Event report: VFX and Animation

Event report: VFX and Animation

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The visual effects and animation sector offers many outlets for designers’ creativity, says Matthew Bell

The latest visual effects and animation techniques were on show at the Curzon Soho when the central London cinema hosted an RTS Futures event at the end of May.

A panel of VFX and animation industry experts – quizzed by Luke Franks, the presenter of weekend CITV show Scrambled! – were on hand to screen and talk about their work. They also offered advice on how to break into and progress in the industry.

“As creatives, we’re all striving to come up with original, brilliant ideas and then realise them in animation,” explained UKTV head of design Peter Allinson.

The UK broadcaster, whose channels include Gold and Dave, launched its own agency nearly two years ago to handle the creative work of all UKTV shows.

“We are in an industry where creative teams are being brought in-house pretty much across the board,” added Allinson. Among others, the BBC, ITV and Channel 4 all now have their own in-house agencies.

“In terms of client work, things are good at the moment,” reckoned Alex Donne-Johnson, creative director at Dazzle Ship.

“We have some pretty cool projects, which you can really get into and get lost in the creative stuff.”

Donne-Johnson admitted, however, that VFX work is time-consuming: “It can lead to a lot of late nights.”

“I love what I do, the people I work with and the international community I’m part of,” said Lindsay Watson, the Canadian-born founder of Canuk Productions, a consultancy specialising in children’s animation. “It’s a fantastic career.”

She had, however, seen “a lot of sexism at first hand” in the industry. Just 30% of the UK’s animation and VFX community is female, she added, with “most women working in production or administration – not in technical or creative roles”.

Offering advice to an audience of mostly young people keen to build careers in animation and VFX, Allinson said: “A strong portfolio is a given.”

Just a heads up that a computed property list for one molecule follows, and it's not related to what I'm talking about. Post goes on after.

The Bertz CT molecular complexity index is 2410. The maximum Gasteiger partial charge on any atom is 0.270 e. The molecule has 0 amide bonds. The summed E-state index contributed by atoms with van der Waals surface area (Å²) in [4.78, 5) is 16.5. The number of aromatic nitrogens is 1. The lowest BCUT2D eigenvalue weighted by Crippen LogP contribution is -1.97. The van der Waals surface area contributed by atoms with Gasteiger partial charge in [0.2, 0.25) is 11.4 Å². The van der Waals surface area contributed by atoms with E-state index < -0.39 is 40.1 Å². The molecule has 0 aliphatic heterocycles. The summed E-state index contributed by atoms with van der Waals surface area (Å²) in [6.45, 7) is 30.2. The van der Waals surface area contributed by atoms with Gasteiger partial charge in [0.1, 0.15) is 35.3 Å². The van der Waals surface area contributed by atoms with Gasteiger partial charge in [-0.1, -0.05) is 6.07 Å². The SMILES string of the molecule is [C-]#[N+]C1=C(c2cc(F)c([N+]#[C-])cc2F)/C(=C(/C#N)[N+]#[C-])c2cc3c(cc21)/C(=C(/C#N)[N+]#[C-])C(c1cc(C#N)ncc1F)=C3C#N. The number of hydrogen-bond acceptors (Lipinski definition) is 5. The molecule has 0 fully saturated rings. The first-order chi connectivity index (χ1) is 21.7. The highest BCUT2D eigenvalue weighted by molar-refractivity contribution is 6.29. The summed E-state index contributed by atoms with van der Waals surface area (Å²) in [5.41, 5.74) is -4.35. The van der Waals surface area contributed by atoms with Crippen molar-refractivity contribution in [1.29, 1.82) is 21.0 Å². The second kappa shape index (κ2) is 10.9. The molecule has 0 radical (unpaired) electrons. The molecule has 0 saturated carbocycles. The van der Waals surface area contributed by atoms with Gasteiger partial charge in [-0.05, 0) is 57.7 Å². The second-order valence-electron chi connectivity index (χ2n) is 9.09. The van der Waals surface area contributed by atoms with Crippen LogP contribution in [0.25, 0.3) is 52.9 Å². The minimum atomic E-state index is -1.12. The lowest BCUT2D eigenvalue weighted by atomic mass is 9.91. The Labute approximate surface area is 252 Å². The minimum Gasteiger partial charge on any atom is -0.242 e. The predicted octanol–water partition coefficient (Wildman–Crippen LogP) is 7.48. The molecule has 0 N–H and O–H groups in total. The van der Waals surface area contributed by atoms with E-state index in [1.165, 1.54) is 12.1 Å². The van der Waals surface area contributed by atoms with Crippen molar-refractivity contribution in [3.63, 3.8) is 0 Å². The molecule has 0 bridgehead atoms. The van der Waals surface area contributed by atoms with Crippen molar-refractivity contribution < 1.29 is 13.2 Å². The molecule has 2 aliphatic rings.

When interviewing job applicants, he said he always asked them how they generate and develop ideas: “In a way, I find the [process] more interesting than the final outcome.”

Allinson advised applicants to bring “something physical” with them such as a printed storyboard, rather than simply relying on screen-based work. “That will set you apart from everyone else.”

Websites, too, can help to sell a young designer.

“You need a shop window to show what you can do,” said Allinson. “Cut a good showreel [but] be inventive with your choice of track. There are certain tracks that are used over and over again on showreels and it becomes incredibly repetitive. I stop looking at the work; I’m just hearing that same song again.”

His other advice was to “stay in school” – work experience, although valuable, was not as important as gaining qualifications.

“It’s not just a line on a CV – those years of [studying] with your creative peers and learning the craft will really pay off in the future,” he argued.

“Although we’re discussing visual effects and motion graphics tonight, having a graphic design background is really important. You need to be able to communicate through design.”

Donne-Johnson agreed that “an understanding of design is really important – that really sets you apart”.

The creative director went on to rail against the modern trend of advertising for “rock-star designers” to work on “big brands”. He said that VFX and motion graphics should be about “enjoying the work” and “not about adding a brand to your portfolio”.